Well, pickle my gears and blow me sideways, indie bookstores have made it to the iTunes app store! Hoot! Holler! Spread the word! Right this minute, I am staring at my little cell phone screen, and there, by gum, is that little red-and-white scribbly heart-ish "i"con staring back at me with the name IndieBound typed right there underneath. Clickable, leading to orderable. It’s enough to make an independent bookseller swoon.
Forgive my excitement, but it’s not often we bricks-and-mortar stores are this quick to embrace new technology (notwithstanding Powells’ innovative film forays and Northshire’s print-on-demand machine, "Lurch"). Of course, I immediately downloaded the free app and took it for a test drive.
Here’s what you get when you open up the IndieBound app: an initial screen titled Book Lists, which features a menu of the following: The April 2009 Indie Next List (divided into April 2009 Great Reads and April 2009 Notables); the Indie Bestsellers for the week (in this case, April 16), separated into the usual bestseller categories; the Spring ’09 Kids Indie Next List, with links for the Top Ten, Ages 4-8, Ages 9-12, and Teen Readers; the Spring ’09 Poetry Indie Next List Top Ten; and a cornucopia of themed recommendations under the banner of Winter ’09 Reading Group Recs, including Outstanding Debuts, Great Graphic Novels, Contemporary Masters, Mystery Marvels, Memorable Memoirs, and several more. (This last group doesn’t seem to be offered on the IndieBound website, or else is not easily found.) That is a lot of fantastic reading at a browser’s fingertips, and it’s designed very cleanly, very intuitively — that is, extremely user-friendly.
What happens when you click on a list? Let’s take Children’s Interest in this week’s Indie Bestsellers, shall we? The first several books are (not surprisingly) all four volume of the Twilight series and two of the Wimpy Kid books. Then there are a couple of stand-alone titles: Sherman Alexie’s Absolutely True Diary of a Part-Time Indian, recently out in paperback, followed by The Book Thief and several other goodies in the top 15.
Let’s say you click on the Sherman Alexie. Here’s what you see:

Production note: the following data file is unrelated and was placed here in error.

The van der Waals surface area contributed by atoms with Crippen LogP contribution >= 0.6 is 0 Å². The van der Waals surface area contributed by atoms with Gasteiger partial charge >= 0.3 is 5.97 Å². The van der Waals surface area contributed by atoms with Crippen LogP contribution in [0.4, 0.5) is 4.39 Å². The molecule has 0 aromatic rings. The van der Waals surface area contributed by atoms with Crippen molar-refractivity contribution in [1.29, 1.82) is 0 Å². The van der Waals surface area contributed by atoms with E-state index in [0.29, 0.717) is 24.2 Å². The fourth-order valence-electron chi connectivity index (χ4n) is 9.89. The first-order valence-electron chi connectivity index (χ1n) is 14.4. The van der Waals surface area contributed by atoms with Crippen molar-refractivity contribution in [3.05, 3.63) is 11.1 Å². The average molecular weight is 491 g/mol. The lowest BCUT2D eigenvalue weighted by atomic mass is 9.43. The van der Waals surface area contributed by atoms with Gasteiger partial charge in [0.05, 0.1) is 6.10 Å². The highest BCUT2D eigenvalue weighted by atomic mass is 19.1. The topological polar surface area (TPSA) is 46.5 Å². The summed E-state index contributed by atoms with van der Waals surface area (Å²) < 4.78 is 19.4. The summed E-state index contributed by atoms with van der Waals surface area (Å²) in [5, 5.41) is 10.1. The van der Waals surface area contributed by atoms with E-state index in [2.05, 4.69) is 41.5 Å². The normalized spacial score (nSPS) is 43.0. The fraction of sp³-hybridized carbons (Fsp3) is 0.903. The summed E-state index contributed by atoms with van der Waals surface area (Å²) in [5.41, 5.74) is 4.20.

Scrolling down, you get more info: and options to either buy the book online or find a nearby bookstore.
Either way, you get a screen of bookstore choices near you: (this is the BRILLIANT aspect of the iPhone, Big Brother concerns aside — it knows your location through GPS if you "allow" that function, so can find the closest indie source).
If you decide to order online, just click on the bookstore link and you’ll taken right to that book’s info and ordering page! Wahoo!
This really is a full-service application for finding and buying books online, and because it is based on indie bookseller recommendations from around the country, it offers more guidance and expertise than many other online venues. At the bottom of the screen are additional buttons for Book Search, Store Finder, and About (which explains IndieBound and how to use it).
There’s a terrific article in Bookselling This Week with more info about the app. Two suggestions to the ABA and the marvelous app maker, Matt Supko: 1) make book covers clickable links, especially since the image is so deliciously large it fills the screen (at first, users might not be aware that there’s more info below the cover); 2) trumpet the new app on the IndieBound.org home page!
I’m seeing all kinds of potential for this app, including regional recommendation lists, backlist promotions (like the ABC’s upcoming Summer Reading Recommendations), and links to book trailers. The ABA is already planning to add e-books — so we indies may have another chance at that piece of pie.
It’s a brave new world, and I have to say, I’m liking it. How about you? Comments? Concerns? Brainstorms?